• Rule 7 – if you have time at the end, run through your answers or ‘flagged questions’ again to make sure that nothing has been missed and to check for obvious errors.

Further resources

Visit our dedicated revision hub if you want to access a free video or look at tips on a specific R0 exam. Click here.

If you want to work smarter rather than harder, why not listen to our audiobooks so you can learn on the go. These cover the technical content and also R0 exam technique.

Good luck with your exam and prepare well.

Ian Patterson

Ex-examiner and author of the CF8, J07, and AF6 CII study texts

R0 exam

R0 exams: the power of using the ‘link method’


When studying for your R0 exams, here’s how the ‘Link Method’ can help you

If you’ve ever had a spontaneous thought, triggered by something else; maybe something you see or hear… or a particular smell? You’ll realise that there must be all sorts of ideas connected in your brain that you’re blissfully unaware of, until all of a sudden…  out one pops!

It’s how your brain works. Connections. And, contrary to what I was taught many decades ago at school, we now know that the brain continues to make new brain cells and create new connections throughout life. Providing you give it reason to!

If you are revising for your R0 exams, you’ll need to be efficient and effective with your time. The brain learns by associating new information with that which you already know. One popular method that maximises the benefits of this is the link method.

The link method could help you to pass your R0 exams. So what is it? There are three elements to it:

  1. Break down complex ideas and find substitute words or parts of words to represent them.
  2. Create vivid mental images of those ideas by using your amazing imagination
  3. Find associations between those visual images

So lets have a closer look at each step.

Step 1. Substitute words. You’re aiming for a clear and distinct image associated with the idea it’s representing. If the word naturally lends itself to an image you can go straight to the next step. If not, break the word up into syllables and play ‘word association football’, paying attention to the sound blocks, to create memorable pictures associated with those sounds.

In some cases, a list of information may lend itself to you making up a story which includes all of the elements on the list.

It also works if you create an acronym. In the R06 exam, for example, we use the acronym PATHETIC WINE to provide a template to ensure that an answer to to a question covers all the bits that the CII might give you a mark for. In most R06 exams, you’d get around 10% more marks if you SELECTIVELY included the following areas in your answers: Pension death benefits, affordability or budget; taxation; health; emergency fund; trusts; ISAs or National Savings Certificates; capacity for loss and attitude to risk; Wills and guardianship clauses;  inheritances that are expected; nomination forms for pensions and ethical considerations.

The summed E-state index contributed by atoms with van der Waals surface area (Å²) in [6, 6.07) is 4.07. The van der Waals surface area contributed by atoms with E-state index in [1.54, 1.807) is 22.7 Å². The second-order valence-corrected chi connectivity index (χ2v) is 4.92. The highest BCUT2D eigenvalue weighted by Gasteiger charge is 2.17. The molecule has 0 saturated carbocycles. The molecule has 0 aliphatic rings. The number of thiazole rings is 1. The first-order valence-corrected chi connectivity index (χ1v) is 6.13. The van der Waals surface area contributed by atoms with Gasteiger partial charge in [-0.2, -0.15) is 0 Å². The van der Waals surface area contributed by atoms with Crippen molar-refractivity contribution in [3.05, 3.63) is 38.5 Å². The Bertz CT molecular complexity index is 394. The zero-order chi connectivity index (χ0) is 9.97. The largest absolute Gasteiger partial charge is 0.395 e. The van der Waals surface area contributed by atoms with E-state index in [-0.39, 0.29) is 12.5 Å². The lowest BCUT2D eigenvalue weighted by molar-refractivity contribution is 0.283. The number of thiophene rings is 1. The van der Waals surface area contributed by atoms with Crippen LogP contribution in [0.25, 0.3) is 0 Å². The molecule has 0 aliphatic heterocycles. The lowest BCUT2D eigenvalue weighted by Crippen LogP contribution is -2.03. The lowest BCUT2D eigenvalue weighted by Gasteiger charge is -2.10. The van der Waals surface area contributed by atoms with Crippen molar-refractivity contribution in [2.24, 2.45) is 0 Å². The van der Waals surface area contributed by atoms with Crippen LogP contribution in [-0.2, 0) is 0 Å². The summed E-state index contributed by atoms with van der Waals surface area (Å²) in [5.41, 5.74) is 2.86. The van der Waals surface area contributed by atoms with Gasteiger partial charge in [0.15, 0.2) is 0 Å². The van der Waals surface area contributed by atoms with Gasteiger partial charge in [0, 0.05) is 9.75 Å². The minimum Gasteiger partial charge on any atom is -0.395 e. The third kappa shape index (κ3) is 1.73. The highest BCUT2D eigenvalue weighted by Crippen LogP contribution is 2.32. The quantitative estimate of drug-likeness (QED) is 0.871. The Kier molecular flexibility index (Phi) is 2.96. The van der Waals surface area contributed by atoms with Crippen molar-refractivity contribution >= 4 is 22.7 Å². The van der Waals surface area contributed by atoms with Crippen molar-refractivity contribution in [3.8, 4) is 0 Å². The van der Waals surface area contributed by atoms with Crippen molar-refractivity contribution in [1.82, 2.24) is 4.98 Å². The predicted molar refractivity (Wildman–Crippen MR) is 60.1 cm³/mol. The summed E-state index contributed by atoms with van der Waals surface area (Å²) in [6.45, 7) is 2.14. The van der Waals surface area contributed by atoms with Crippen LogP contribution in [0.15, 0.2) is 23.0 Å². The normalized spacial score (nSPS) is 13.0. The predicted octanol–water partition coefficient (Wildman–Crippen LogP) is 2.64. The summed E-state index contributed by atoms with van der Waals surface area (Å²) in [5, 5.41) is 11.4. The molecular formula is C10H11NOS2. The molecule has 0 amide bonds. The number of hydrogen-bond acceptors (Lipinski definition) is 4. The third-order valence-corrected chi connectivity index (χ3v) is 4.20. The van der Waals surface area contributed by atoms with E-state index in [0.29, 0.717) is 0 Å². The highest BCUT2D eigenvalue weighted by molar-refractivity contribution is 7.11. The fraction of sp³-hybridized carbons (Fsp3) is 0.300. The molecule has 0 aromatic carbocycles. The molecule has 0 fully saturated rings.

In the R01 exam, you can remember what makes a valid trust by using SOW: the Subject (beneficiaries) must be clear, there must be an Object (another name for the trust property), and Words. Although there is no particular prescribed form of trust wording, it must be clear that a trust was intended.

2. Vivid pictures. Since you’ll need to build strong connections between the ideas to use the Link Method, you will need memorable images, so don’t go for the obvious. Instead, go for something that stands out. At the very least, make sure that it’s an odd colour, bigger or smaller than normal. Make it outrageous, rude, exaggerated, funny etc etc, because we know that it’s more likely to stick in your head. This makes it more likely to help you pass your R0 exams.

3. Association. Now you need to imagine the first image doing something to the next image, which in turn does something to the next, etc etc, linking the ideas together like a string of pearls.

Use your imagination and run through the sequence a number of times until you can see that chain of events clearly in your mind, flowing just like a story. If nothing else, try and associate what you are learning with a client or work related scenario that you have, or might encounter.

And that’s the Link Method.

If you want to try our unique R0 exam talking books, click here

If you are interested in exam technique, click here for our video on top revision techniques.

Give it a go and let me know how you get on.

Ian Patterson

Ex-examiner and author of the CII texts CF8, J07 and AF6.

Based on an article by Memory and Mindset Coach, Lysette Offley, Genius Material. Click on the link for other useful study tips and to read the original article.

r0 exam revision

R0 exam revision: the most important tip ever

With R0 exam revision, you’ll need to retain a wide range of information.  Despite numerous tips and techniques that can help study to be more effective, most people find studying for any exam to be hard work. But if you just had to pick just one tip that will make the biggest difference, what would it be? Here’s what gets our vote.